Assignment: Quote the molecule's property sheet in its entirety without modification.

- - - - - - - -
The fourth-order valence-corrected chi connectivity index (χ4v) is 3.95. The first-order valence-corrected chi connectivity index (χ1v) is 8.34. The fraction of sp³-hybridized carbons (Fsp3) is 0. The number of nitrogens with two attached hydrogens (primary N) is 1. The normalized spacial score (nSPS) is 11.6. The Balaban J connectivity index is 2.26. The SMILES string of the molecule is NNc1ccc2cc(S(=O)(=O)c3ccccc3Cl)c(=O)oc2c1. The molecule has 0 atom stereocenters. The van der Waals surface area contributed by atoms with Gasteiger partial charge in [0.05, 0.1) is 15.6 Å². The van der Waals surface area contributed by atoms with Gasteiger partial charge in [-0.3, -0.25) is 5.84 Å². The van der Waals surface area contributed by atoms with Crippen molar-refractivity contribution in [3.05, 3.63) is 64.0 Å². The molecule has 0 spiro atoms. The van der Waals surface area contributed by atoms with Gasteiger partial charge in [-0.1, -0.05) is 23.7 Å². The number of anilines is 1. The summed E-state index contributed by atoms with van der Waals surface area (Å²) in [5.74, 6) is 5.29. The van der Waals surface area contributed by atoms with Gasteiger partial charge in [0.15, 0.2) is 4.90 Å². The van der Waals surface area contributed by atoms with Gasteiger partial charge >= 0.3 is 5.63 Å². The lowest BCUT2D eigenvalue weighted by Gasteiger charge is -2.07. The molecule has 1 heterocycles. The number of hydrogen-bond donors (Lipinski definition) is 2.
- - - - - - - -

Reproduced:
The fourth-order valence-corrected chi connectivity index (χ4v) is 3.95. The first-order valence-corrected chi connectivity index (χ1v) is 8.34. The fraction of sp³-hybridized carbons (Fsp3) is 0. The number of nitrogens with two attached hydrogens (primary N) is 1. The normalized spacial score (nSPS) is 11.6. The Balaban J connectivity index is 2.26. The SMILES string of the molecule is NNc1ccc2cc(S(=O)(=O)c3ccccc3Cl)c(=O)oc2c1. The molecule has 0 atom stereocenters. The van der Waals surface area contributed by atoms with Gasteiger partial charge in [0.05, 0.1) is 15.6 Å². The van der Waals surface area contributed by atoms with Gasteiger partial charge in [-0.3, -0.25) is 5.84 Å². The van der Waals surface area contributed by atoms with Crippen molar-refractivity contribution in [3.05, 3.63) is 64.0 Å². The molecule has 0 spiro atoms. The van der Waals surface area contributed by atoms with Gasteiger partial charge in [-0.1, -0.05) is 23.7 Å². The number of anilines is 1. The summed E-state index contributed by atoms with van der Waals surface area (Å²) in [5.74, 6) is 5.29. The van der Waals surface area contributed by atoms with Gasteiger partial charge in [0.15, 0.2) is 4.90 Å². The van der Waals surface area contributed by atoms with Gasteiger partial charge >= 0.3 is 5.63 Å². The lowest BCUT2D eigenvalue weighted by Gasteiger charge is -2.07. The molecule has 1 heterocycles. The number of hydrogen-bond donors (Lipinski definition) is 2.